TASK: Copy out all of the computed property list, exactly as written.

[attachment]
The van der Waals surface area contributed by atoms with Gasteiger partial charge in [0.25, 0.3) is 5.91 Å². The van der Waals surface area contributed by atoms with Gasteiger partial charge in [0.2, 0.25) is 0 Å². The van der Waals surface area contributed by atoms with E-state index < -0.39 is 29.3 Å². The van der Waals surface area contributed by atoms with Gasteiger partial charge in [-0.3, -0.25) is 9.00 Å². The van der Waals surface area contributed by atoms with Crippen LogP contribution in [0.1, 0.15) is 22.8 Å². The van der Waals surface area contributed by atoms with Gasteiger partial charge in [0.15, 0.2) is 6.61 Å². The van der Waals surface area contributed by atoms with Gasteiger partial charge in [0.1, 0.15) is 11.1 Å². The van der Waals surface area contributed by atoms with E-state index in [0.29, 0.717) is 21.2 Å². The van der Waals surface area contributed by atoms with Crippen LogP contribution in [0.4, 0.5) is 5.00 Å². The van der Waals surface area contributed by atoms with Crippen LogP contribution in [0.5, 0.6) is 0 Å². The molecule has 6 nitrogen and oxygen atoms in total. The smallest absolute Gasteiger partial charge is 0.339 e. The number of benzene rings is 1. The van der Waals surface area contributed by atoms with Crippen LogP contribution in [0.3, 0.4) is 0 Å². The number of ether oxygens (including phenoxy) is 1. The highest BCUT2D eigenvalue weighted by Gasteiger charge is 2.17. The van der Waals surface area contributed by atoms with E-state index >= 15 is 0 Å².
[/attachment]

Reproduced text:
The van der Waals surface area contributed by atoms with Gasteiger partial charge in [0.25, 0.3) is 5.91 Å². The van der Waals surface area contributed by atoms with Gasteiger partial charge in [0.2, 0.25) is 0 Å². The van der Waals surface area contributed by atoms with E-state index < -0.39 is 29.3 Å². The van der Waals surface area contributed by atoms with Gasteiger partial charge in [-0.3, -0.25) is 9.00 Å². The van der Waals surface area contributed by atoms with Crippen LogP contribution in [0.1, 0.15) is 22.8 Å². The van der Waals surface area contributed by atoms with Gasteiger partial charge in [0.15, 0.2) is 6.61 Å². The van der Waals surface area contributed by atoms with Gasteiger partial charge in [0.1, 0.15) is 11.1 Å². The van der Waals surface area contributed by atoms with E-state index in [0.29, 0.717) is 21.2 Å². The van der Waals surface area contributed by atoms with Crippen LogP contribution in [0.4, 0.5) is 5.00 Å². The van der Waals surface area contributed by atoms with Crippen LogP contribution in [0.5, 0.6) is 0 Å². The molecule has 6 nitrogen and oxygen atoms in total. The smallest absolute Gasteiger partial charge is 0.339 e. The number of benzene rings is 1. The van der Waals surface area contributed by atoms with Crippen LogP contribution in [0.3, 0.4) is 0 Å². The number of ether oxygens (including phenoxy) is 1. The highest BCUT2D eigenvalue weighted by Gasteiger charge is 2.17. The van der Waals surface area contributed by atoms with E-state index >= 15 is 0 Å².